In Conversation with John Seely Brown

On July 17, 2013, Jonathan sat down with self-described “Chief of Confusion” and former Chief Scientist for the Xerox Corporation, John Seely Brown. They discussed his life, legacy, and the  role of innovation and entrepreneurship in a rapidly changing society. The video can be viewed here.

John Seely Brown

July 17, 2013

Good evening. I am Jonathan Fanton, Interim Director of the Roosevelt House Public Policy Institute and it is my pleasure to welcome you to a very special evening. Many of you have been here before to enjoy book discussions like Ira Katznelson’s Fear Itself, hear world leaders like former Prosecutor of the ICC, Luis Moreno Ocampo, or talk presidential politics during our recent conference entitled Ike Reconsidered: Lessons from the Eisenhower Legacy for the 21st Century.

Tonight is different. I have been long wanted to have a series of conversations with the most interesting people I know personally. Ed Koch was my first guest, followed by former MoMA President Agnes Gund, Vartan Gregorian of the Carnegie Foundation, James Lipton of Inside the Actor’s Studio, and, more recently, civic leader Rita Hauser who is here tonight.

Tonight is a very special night for me. Our guest is John Seely Brown, who has been my mentor both at the New School and at the MacArthur Foundation where he was a trustee for a decade. JSB, as most people call him, is a modest man, a generous man who cares, listens deeply and tries to help. And does.

Every person and institution is different, better, after an encounter with John Seely Brown.

He did his undergraduate work at Brown University and then earned a Ph.D. from the University of Michigan in computer and communications science. He had a long career at Xerox, serving as its chief scientist and Director of the Xerox Parc research center. In that fruitful period, inventions and insights into human nature flowed non-stop from Palo Alto. I think of the PAIR program, which fosters collaboration between artists and technology researchers who are using new social media, PARC’s efforts to develop new printing laser technology, which has made printers faster and more efficient, and JSB’s insights into how businesses can maximize their human resources and build effective and collaborative work environments.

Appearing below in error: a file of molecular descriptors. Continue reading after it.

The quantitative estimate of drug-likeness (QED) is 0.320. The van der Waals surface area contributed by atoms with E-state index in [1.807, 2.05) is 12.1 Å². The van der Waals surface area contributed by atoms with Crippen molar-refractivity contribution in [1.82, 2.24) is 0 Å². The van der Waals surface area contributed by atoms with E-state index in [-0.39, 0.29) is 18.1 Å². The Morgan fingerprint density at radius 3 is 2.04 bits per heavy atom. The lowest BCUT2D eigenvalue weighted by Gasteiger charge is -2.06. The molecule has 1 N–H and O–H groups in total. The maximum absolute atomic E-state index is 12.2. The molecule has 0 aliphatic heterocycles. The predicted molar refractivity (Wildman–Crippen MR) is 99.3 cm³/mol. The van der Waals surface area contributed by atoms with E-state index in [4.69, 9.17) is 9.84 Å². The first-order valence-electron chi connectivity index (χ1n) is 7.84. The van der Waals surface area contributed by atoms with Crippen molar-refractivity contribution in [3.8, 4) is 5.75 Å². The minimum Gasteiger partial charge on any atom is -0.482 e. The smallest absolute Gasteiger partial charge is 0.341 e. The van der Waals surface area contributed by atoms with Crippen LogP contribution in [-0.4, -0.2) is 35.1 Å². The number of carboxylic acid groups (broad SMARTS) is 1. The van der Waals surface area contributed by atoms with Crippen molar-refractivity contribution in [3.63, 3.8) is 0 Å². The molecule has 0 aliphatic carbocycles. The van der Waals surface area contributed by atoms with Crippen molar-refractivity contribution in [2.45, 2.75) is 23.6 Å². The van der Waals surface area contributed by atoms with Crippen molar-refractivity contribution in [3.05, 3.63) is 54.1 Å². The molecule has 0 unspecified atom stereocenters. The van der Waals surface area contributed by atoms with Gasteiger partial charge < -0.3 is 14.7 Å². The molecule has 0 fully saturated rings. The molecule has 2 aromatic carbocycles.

JSB is a scholar in his own right, having published  over 100 papers in scientific journals and authored must-read books like The Social Life of Information, The Only Sustainable Edge, The Power of Pull, Design Unbound and The New Culture of Learning. He has lectured at universities around the world and is currently a Visiting Scholar at the University of Southern California.

In addition to MacArthur, he has served on the Boards of Brown University, Amazon, Corning and Polycom. And he is in demand as an advisor to governments around the world from Singapore to Spain.

At the New School JSB served on the President’s Technology Advisory Committee. He helped us put the “New” back in the New School as we became a pioneer over 20 years ago in distance learning, one of the first universities to offer a degree earned wholly online. And he saved Parsons School of Design which had been slow to adapt to technology by persuading us to start an interdisciplinary knowledge union with state of the art equipment.

He was one of the first new trustees I recruited when I came to MacArthur. And he made a difference. Here is what I said at his retirement party:

“John, the most interesting work of our generation at MacArthur flows from your partnership with our staff. You transformed the way we think, view the world, do our work. Our language changed as we spoke of emotional listening, complex adaptive systems, the power of pull, going to the edge, pushing beyond our comfort zone, crafting new learning environments and 21st century skills.”

And it was JSB who proposed we create a Fund for New Ideas to encourage people to put forward fresh, risky ideas of their own. All of us who have been told repeatedly by self-satisfied foundation staff that our ideas are out of program know how important JSB’s determination to open up was. New fields like Neuroscience and the Law and projects like E.O. Wilson’s Encyclopedia of Life were supported by the Fund which JSB chaired.

So I look forward to our conversation.

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